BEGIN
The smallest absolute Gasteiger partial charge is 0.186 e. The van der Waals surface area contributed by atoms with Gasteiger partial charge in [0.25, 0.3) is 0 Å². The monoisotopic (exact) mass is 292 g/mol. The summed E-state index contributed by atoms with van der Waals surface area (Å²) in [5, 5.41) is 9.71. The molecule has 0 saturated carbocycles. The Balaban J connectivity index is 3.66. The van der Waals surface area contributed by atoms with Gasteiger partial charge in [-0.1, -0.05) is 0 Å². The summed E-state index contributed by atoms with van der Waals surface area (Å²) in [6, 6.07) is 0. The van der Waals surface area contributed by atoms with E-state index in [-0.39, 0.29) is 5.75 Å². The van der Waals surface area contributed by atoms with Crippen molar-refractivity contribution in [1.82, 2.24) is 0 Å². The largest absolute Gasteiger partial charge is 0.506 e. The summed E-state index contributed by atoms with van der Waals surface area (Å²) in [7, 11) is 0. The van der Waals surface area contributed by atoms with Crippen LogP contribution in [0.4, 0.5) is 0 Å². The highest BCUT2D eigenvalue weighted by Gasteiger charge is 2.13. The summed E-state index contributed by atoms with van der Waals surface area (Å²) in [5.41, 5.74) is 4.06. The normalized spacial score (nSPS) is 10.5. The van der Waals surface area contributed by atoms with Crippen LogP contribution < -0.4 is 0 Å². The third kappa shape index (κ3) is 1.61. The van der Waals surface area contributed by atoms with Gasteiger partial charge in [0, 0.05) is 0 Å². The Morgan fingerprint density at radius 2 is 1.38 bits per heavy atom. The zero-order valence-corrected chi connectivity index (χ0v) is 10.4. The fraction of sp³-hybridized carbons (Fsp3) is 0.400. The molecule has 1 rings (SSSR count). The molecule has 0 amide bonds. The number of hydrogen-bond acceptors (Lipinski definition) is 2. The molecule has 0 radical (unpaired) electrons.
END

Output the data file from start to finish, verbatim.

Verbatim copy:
The smallest absolute Gasteiger partial charge is 0.186 e. The van der Waals surface area contributed by atoms with Gasteiger partial charge in [0.25, 0.3) is 0 Å². The monoisotopic (exact) mass is 292 g/mol. The summed E-state index contributed by atoms with van der Waals surface area (Å²) in [5, 5.41) is 9.71. The molecule has 0 saturated carbocycles. The Balaban J connectivity index is 3.66. The van der Waals surface area contributed by atoms with Gasteiger partial charge in [-0.1, -0.05) is 0 Å². The summed E-state index contributed by atoms with van der Waals surface area (Å²) in [6, 6.07) is 0. The van der Waals surface area contributed by atoms with E-state index in [-0.39, 0.29) is 5.75 Å². The van der Waals surface area contributed by atoms with Crippen molar-refractivity contribution in [1.82, 2.24) is 0 Å². The largest absolute Gasteiger partial charge is 0.506 e. The summed E-state index contributed by atoms with van der Waals surface area (Å²) in [7, 11) is 0. The van der Waals surface area contributed by atoms with Crippen LogP contribution in [0.4, 0.5) is 0 Å². The highest BCUT2D eigenvalue weighted by Gasteiger charge is 2.13. The summed E-state index contributed by atoms with van der Waals surface area (Å²) in [5.41, 5.74) is 4.06. The normalized spacial score (nSPS) is 10.5. The van der Waals surface area contributed by atoms with Crippen LogP contribution < -0.4 is 0 Å². The third kappa shape index (κ3) is 1.61. The van der Waals surface area contributed by atoms with Gasteiger partial charge in [0, 0.05) is 0 Å². The Morgan fingerprint density at radius 2 is 1.38 bits per heavy atom. The zero-order valence-corrected chi connectivity index (χ0v) is 10.4. The fraction of sp³-hybridized carbons (Fsp3) is 0.400. The molecule has 1 rings (SSSR count). The molecule has 0 amide bonds. The number of hydrogen-bond acceptors (Lipinski definition) is 2. The molecule has 0 radical (unpaired) electrons.